“For the southwestern U.S., I’m not optimistic about avoiding real megadroughts,” said Toby Ault, Cornell assistant professor of earth and atmospheric sciences and lead author of the paper. “As we add greenhouse gases into the atmosphere – and we haven’t put the brakes on stopping this – we are weighting the dice for megadrought.”
August 23, 2014
When it comes to climate change, which countries are the biggest sinners? Who is responsible for the most warming to date, and which countries will contribute most in the future? A comprehensive study, which includes the impact of short-lived greenhouse gases and aerosols, plus land-use change, confirms that the US and the European Union (EU) are responsible for the largest portion of climate change to date. However, developing countries are catching up fast – the study projects that by 2030 developing countries will contribute more than developed countries, with China topping the rankings later this century.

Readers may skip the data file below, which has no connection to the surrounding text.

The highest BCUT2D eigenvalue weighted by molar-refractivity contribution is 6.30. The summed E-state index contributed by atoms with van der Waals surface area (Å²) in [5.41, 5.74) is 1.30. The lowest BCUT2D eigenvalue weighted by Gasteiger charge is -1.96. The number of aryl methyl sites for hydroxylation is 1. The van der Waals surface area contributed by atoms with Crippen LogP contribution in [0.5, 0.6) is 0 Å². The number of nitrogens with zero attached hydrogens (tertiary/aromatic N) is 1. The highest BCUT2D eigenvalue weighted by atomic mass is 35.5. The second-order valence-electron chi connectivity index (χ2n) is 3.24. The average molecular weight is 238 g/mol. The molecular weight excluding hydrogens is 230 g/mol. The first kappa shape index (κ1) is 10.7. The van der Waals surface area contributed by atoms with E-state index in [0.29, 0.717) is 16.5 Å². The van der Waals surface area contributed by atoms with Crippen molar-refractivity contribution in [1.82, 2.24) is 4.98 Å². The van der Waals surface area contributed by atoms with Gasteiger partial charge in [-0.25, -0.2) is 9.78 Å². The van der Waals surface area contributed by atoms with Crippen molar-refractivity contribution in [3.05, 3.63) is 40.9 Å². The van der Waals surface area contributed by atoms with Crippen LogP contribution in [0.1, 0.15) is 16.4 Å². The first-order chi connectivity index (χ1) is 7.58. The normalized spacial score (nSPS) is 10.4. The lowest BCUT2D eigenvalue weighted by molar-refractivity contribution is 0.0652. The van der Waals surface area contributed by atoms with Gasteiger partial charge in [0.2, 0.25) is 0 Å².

Working out who is responsible for climate change is important if we wish to share the cost of mitigation and adaptation strategies fairly. But calculating each country’s contribution over time is no easy task. Previous calculations have included the effect of greenhouse gases and sulphate aerosols, but until now no-one had taken into account the full spectrum of short-lived gases and aerosols, ozone precursors and land-use change.
Now Daniel Ward and Natalie Mahowald, both from Cornell University, US, have created the most comprehensive rankings of climate change responsibility to date. To do this, they computed the radiative forcing from long- and short-lived greenhouse gases as well as the full spectrum of aerosols and albedo variations from land-use change. Using a simple climate model the pair worked out the proportion of temperature change that each country was responsible for, from 1850 through to the present day. They also employed two different emissions scenarios to estimate the temperature change each country would be responsible for up to the year 2100.
August 4, 2014 From the Webster N.Y. Post [2014-08-03]: